Fox, M.; Hebbard, G.; Brasseur, J.; Schwizer, W.
April 2003
Gut;Apr2003 Supplement 1, Vol. 52, pA42
Academic Journal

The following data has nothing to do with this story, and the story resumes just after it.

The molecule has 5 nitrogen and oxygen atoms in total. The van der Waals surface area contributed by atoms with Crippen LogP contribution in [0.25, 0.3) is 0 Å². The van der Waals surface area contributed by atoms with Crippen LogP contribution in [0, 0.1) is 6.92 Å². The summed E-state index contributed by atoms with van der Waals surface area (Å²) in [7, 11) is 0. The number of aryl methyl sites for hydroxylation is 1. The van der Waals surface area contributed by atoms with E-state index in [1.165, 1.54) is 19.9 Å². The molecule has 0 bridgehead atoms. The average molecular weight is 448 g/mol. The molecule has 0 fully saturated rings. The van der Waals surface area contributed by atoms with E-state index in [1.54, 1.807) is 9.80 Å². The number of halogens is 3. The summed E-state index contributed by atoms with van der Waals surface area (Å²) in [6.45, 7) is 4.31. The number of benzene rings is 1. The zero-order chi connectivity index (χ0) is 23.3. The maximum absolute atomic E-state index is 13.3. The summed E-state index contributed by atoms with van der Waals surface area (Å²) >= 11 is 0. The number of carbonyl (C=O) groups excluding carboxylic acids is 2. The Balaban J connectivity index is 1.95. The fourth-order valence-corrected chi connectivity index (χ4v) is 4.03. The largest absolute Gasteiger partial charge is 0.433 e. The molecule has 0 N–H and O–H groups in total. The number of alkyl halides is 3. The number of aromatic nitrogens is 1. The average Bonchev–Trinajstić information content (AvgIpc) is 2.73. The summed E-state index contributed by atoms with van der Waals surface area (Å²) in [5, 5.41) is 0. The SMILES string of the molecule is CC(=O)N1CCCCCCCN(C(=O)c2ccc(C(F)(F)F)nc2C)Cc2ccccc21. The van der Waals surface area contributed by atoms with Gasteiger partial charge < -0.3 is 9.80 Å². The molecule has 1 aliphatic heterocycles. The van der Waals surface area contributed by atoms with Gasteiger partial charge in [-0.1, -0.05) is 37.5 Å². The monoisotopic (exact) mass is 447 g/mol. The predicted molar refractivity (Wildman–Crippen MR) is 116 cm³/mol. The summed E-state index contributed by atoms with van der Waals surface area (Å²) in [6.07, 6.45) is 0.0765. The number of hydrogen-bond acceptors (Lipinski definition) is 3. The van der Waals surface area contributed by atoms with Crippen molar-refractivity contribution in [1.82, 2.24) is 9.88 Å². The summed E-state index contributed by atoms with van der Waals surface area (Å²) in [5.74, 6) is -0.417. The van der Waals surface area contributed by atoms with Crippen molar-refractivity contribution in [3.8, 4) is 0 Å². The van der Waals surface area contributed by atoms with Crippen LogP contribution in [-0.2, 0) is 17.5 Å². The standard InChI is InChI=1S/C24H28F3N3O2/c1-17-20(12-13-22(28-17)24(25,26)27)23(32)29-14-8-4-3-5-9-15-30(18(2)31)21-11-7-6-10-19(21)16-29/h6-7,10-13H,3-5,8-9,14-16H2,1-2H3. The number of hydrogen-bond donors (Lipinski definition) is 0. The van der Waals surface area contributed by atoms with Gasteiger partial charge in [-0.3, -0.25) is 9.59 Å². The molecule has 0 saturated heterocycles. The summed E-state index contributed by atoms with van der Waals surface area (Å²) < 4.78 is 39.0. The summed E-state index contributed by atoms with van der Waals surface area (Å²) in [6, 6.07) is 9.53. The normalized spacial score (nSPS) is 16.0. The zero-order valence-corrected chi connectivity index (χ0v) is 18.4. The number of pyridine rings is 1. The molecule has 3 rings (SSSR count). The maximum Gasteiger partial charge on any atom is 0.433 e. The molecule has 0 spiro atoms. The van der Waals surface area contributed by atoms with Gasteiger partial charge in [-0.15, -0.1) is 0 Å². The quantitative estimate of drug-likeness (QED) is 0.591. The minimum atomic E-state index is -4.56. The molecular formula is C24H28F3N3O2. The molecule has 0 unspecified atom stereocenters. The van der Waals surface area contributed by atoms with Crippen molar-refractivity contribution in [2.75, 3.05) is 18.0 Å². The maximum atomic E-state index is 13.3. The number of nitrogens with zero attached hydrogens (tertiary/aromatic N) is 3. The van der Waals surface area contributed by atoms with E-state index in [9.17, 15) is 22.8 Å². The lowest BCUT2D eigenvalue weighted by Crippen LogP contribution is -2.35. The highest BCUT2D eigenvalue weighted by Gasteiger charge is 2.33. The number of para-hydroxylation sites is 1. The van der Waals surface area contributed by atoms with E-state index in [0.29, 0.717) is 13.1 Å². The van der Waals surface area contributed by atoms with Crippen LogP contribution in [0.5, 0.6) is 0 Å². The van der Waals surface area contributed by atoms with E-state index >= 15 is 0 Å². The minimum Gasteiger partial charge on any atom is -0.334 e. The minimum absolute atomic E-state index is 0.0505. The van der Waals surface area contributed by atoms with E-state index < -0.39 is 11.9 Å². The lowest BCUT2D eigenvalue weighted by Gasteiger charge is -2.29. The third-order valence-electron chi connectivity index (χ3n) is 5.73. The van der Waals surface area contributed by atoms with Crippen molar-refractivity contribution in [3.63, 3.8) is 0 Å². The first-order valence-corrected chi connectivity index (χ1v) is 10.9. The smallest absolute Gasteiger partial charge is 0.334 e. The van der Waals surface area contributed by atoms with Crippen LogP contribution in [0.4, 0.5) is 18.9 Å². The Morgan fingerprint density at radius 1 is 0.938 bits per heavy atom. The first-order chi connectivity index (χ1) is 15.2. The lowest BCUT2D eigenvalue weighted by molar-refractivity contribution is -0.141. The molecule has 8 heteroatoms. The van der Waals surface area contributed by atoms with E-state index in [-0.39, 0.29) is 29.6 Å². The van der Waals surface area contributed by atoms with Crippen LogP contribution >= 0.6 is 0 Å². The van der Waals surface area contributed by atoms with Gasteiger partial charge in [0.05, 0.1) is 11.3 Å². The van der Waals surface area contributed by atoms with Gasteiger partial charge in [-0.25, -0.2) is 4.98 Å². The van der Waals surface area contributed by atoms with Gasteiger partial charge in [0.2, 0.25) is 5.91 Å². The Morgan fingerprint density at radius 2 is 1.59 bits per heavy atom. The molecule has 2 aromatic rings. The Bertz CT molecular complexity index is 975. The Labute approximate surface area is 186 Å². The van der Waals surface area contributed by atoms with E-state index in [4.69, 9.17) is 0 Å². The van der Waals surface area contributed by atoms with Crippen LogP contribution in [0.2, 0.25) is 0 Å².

Background: Conventional manometry CM) with 5-8 oesophageal pressure channels and a lower oesophageal sphincter LOS) sleeve sensor is limited by poor resolution. HRM techniques with 21-32 pressure channels may increase diagnostic accuracy. Aim: To analyse quantitatively whether HRM improves the assessment of motility compared to CM, and to determine qualitatively the situations in which HRM provides clinically important information not obtained by conventional investigation including CM. Method: Control subjects and patients with dysphagia underwent HRM. 95 records were reviewed independently by two blinded physicians using both limited CM (pull-through plus 6 recording sites) and HRM analysis (all 32 sites). Further HRM records from dysphagic patients with non-diagnostic endoscopy and radiology were compared to the limited CM analysis to identify the additional information leading to positive diagnosis provided by HRM. Findings: Receiver-operating curve (ROC) analysis revealed for HRM at a sensitivity level of 90% a specificity of 100%, whereas for CMa specificity of 89% was associated with a sensitivity of 70%. Qualitative analysis demonstrated that HRM provided positive diagnoses in cases where conventional tests including CM were nondiagnostic. Advantages included: (i) detection of Iocalised disturbances of peristalsis (eg sub-mucosal leiomyoma); (ii) ability to locate and follow LOS movement during esophageal spasm without loss of detail (eg vigorous achalasia with pseudo-relaxation); and (iii) detailed analyses of LOS pressure topography (eg dysfunction post-fundoplication). Conclusion: HRM is more accurate than CM and identifies clinically important peristaltic and LOS dysfunction not detected by conventional investigations including CM.


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